- Another version of this in the autopsy scene. When Clarice is taking note of the condition of the body, we don't actually see the body outside of a shot of the hand and some partial shots of its face. We know what condition it's in (rotting and with a bullet hole in the chest) because of Clarice's note-taking. Her facial expression says it all and makes it even more disturbing. Then they flip the body over and we see exactly what it looks like and it is still fucking disturbing.
- Off Into The Distance Ending: Hannibal Lecter walks away into the crowd.
- Phone-Trace Race: After Hannibal Lecter escapes he calls FBI agent Clarice Starling. During the call he tells her "Don't bother with a trace, I won't be on long enough."
- Reminiscing About Your Victims: Hannibal does seem rather fond of remembering that postal worker whose liver he ate.
- Room Full of Crazy:
- Buffalo Bill's basement has several. The sewing room has a large black wardrobe filled with the skins of women. The doors are plastered with newspaper clippings.
- Jack Crawford has a heroic version, as his office features the same Buffalo Bill clippings as well as crime scene photos.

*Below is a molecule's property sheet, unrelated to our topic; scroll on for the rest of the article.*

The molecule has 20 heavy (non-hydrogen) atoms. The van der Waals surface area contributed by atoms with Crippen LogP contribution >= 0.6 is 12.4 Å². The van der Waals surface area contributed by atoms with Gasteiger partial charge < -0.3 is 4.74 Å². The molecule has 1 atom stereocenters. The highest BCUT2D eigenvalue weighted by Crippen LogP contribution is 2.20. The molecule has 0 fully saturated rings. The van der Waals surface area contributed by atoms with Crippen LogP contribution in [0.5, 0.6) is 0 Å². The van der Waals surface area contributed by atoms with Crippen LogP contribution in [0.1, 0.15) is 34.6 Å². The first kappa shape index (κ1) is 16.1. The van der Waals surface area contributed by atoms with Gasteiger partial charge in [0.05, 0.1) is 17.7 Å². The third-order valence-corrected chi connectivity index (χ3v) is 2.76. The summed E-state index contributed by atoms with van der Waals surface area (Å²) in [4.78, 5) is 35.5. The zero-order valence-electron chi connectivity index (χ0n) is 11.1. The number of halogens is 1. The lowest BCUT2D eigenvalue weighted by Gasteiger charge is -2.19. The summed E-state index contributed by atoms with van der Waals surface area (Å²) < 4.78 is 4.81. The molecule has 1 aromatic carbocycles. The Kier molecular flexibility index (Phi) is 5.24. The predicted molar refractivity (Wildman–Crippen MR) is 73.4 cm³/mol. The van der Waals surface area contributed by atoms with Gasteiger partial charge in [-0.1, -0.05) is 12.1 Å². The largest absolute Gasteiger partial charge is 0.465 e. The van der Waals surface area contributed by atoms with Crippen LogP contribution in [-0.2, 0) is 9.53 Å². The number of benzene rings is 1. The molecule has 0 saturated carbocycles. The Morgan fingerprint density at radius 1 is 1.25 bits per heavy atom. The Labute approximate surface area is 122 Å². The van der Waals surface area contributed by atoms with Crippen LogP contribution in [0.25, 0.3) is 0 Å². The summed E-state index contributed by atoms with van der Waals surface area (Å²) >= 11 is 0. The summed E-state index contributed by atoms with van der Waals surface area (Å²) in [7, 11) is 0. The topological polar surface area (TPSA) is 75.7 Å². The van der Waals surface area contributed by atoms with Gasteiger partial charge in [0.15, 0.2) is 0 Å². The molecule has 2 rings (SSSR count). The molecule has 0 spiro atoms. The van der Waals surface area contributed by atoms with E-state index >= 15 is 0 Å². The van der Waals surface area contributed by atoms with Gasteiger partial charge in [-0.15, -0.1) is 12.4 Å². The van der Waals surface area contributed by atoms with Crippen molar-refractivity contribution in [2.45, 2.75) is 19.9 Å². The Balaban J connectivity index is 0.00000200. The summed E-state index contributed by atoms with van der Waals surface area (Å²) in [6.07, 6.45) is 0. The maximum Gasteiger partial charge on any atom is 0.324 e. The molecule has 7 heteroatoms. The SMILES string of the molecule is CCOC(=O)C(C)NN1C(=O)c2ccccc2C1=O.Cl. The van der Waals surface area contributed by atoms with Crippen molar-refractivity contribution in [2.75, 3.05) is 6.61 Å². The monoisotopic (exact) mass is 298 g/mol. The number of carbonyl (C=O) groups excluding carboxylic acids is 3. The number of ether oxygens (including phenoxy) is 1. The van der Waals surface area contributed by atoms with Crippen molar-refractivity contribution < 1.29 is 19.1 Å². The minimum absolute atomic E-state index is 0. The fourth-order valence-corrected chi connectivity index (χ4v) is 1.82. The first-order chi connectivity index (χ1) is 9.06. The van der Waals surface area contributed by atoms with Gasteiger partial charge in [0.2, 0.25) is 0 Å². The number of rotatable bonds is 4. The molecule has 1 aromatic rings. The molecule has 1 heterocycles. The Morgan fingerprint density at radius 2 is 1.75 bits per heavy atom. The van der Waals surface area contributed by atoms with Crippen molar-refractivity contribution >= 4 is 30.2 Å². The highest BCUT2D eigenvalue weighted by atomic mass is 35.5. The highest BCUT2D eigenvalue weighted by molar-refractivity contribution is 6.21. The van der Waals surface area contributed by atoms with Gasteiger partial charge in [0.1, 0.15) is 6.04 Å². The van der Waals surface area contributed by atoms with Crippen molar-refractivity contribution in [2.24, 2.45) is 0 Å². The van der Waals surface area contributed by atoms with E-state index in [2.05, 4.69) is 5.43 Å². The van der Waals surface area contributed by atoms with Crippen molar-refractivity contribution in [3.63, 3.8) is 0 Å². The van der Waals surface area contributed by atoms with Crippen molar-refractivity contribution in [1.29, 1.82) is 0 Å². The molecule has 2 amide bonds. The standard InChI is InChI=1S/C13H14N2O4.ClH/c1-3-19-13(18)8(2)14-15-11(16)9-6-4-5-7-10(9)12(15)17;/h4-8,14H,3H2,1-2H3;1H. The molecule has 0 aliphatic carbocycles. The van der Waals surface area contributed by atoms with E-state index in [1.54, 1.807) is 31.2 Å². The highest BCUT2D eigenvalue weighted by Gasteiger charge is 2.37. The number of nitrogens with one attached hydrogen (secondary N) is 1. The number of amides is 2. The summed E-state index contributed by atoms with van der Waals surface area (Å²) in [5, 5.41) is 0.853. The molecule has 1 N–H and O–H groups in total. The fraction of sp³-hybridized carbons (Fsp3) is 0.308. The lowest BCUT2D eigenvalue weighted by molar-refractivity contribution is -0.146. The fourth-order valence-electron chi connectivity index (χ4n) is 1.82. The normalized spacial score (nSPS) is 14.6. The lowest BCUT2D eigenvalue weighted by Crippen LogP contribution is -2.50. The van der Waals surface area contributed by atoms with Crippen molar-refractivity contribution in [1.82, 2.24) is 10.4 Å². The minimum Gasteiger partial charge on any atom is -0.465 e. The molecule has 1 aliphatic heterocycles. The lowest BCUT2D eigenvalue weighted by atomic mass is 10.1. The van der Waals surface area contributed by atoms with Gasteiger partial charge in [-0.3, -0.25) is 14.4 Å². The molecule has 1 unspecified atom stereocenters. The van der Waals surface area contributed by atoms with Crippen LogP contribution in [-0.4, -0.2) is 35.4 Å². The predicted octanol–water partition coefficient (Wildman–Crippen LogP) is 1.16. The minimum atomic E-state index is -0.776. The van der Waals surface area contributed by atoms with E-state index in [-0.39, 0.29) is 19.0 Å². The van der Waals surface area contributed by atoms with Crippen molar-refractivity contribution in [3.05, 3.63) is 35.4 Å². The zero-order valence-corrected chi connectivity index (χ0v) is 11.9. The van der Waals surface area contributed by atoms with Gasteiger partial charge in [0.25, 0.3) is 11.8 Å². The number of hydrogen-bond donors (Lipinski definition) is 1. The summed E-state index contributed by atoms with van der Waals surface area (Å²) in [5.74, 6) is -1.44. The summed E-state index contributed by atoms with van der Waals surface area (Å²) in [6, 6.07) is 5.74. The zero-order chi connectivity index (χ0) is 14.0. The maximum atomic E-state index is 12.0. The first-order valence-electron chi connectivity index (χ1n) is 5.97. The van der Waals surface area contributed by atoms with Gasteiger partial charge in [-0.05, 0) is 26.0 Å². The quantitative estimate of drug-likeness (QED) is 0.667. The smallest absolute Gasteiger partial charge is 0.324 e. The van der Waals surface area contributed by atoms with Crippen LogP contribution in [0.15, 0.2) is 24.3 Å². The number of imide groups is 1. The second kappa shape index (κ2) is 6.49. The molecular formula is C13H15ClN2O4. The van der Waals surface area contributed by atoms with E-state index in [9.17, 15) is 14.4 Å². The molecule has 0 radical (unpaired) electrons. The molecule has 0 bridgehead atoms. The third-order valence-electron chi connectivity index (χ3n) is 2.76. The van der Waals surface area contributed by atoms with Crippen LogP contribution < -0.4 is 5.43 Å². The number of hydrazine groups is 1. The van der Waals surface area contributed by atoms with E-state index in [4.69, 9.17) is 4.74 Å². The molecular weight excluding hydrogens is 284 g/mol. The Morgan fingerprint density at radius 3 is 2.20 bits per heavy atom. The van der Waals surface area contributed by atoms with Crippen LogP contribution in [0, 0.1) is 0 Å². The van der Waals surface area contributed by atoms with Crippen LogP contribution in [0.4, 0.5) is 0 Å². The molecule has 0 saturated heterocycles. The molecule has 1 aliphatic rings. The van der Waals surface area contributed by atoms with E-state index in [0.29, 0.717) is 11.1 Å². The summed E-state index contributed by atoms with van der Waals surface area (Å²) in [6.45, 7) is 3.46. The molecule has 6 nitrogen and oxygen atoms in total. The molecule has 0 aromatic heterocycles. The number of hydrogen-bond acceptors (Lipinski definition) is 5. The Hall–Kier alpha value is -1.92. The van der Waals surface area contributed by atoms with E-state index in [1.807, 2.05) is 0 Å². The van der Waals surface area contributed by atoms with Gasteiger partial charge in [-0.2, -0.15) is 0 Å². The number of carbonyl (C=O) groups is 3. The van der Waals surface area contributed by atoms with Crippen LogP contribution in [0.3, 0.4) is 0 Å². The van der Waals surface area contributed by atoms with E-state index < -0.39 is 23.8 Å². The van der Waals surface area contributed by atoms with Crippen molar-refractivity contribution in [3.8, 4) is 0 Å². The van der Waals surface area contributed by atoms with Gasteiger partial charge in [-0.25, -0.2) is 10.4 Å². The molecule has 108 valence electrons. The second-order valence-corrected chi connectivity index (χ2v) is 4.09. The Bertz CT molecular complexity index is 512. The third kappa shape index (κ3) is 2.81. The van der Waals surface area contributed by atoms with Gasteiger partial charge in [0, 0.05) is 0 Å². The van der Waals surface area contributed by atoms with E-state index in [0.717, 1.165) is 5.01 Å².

- Scary Black Man: Played with in the movie. Our first shot of Barney the orderly (from Starling's POV) makes him look pretty grim, but When He Smiles...
- Scenery Porn: Ahh, Florence...
- Serial Killer: Some of the most famous examples. Buffalo Bill is a composite of several notorious serial killers—Ted Bundy (wearing a cast on his arm and claiming to need help), Gary Heidnik (imprisoning women in his basement), and Ed Gein (murdering women and flaying their skin in order to make a "woman suit").
- Shout-Out: Silence'' closes with a To Be Continued. After the Copyright notice and MPAA logo, a logo appears with the text "A Luta Continua"—Portuguese for "The Struggle Continues" ("To be continued"). Which three other Jonathan Demme films also have.
- Small Role, Big Impact: Anthony Hopkins holds the record for the shortest amount of screen time to win an Academy Award for Best Actor: he's only in the movie for around 18 minutes.
- Soundtrack Dissonance:
- Dr. Lecter beats the life out of two police officers while the movie plays Bach's The Goldberg Variations.
- Buffalo Bill creepily dancing to 80's song "Goodbye Horses" while Catherine Martin is in his basement well.